Since it's a Robert Arthur fiction, it's slickly written, playful and witty for the most part...he was clearly having some fun writing a post-Jonathan Latimer/Mickey Spillane sort of relatively explicit, if not so much as to get too many blue noses out of joint, hardboiled story, with cocksure private detective Max London as heedless of consequences of tangling with crooked police chiefs and well-connected mafiosi as anyone this side of the Destroyer, the Lone Wolf, and other later vigilante antiheroes. Nonetheless, at least in first form, it's sadly relatively minor work, dependent on even more coincidence than the story itself mocks in other similar stories (London eventually sees through some reported coincidences in the testimony of others that strain credulity, but the eventual truth he uncovers doesn't strike me as any more plausible), and the sexual politics of the story, not altogether atypically for its field or era, seem also to straddle the line between knowing parody and blithe exploitation of the prevalent stereotypes...not only do the manful characters occasionally express their confusion in the face of women's inscrutability, but one technician, noting that the cigaret butt of a woman suspect lacks any trace of lipstick, wonders what kind of woman is she, anyway? (Meanwhile, there are certainly implications that one of the two apparent virgins in the novella might be a lesbian, but a round of manful kisses soon puts that woman straight.)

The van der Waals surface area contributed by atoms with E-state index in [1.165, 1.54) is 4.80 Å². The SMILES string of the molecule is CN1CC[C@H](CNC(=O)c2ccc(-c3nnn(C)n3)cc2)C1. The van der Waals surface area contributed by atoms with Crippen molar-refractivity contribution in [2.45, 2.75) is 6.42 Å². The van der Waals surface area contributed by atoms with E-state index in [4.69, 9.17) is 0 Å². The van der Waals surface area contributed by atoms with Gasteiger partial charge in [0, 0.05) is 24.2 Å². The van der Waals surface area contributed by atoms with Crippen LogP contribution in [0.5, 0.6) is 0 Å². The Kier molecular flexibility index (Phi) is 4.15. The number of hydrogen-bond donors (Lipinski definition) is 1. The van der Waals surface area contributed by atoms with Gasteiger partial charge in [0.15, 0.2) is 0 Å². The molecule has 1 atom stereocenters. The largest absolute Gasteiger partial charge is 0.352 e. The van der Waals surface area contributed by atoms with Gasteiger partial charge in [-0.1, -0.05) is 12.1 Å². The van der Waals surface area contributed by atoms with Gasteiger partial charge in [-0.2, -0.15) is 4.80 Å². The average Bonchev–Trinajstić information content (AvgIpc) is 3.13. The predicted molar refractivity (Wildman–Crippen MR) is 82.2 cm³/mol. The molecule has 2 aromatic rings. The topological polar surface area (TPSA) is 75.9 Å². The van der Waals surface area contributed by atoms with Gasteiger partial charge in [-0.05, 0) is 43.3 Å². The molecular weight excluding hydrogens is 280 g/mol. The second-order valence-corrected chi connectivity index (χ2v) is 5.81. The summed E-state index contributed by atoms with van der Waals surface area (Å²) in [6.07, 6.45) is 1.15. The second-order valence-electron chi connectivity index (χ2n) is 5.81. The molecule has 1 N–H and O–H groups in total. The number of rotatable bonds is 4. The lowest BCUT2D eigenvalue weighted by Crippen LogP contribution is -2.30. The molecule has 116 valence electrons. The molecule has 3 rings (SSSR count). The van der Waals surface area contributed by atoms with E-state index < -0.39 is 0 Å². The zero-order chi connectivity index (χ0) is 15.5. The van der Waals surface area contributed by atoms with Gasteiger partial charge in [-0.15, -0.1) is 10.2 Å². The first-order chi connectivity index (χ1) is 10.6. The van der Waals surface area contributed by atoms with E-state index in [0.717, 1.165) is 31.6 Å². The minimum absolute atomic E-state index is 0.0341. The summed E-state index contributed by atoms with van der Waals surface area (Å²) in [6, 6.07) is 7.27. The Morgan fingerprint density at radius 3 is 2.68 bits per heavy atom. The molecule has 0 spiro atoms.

I have to wonder if the later version of the novel doesn't improve on this draft (Kevin Burton Smith says no), but I would certainly send the curious reader onto a good episode of The Mysterious Traveler or Murder By Experts, or the short fiction, or one of his entries in the Thriller or Alfred Hitchcock tv series, before recommending this novel...which is nonetheless a smooth and relatively diverting read. You certainly aren't going to find too many other hardboiled novels where the motivating factors include patents on color television broadcasting technology.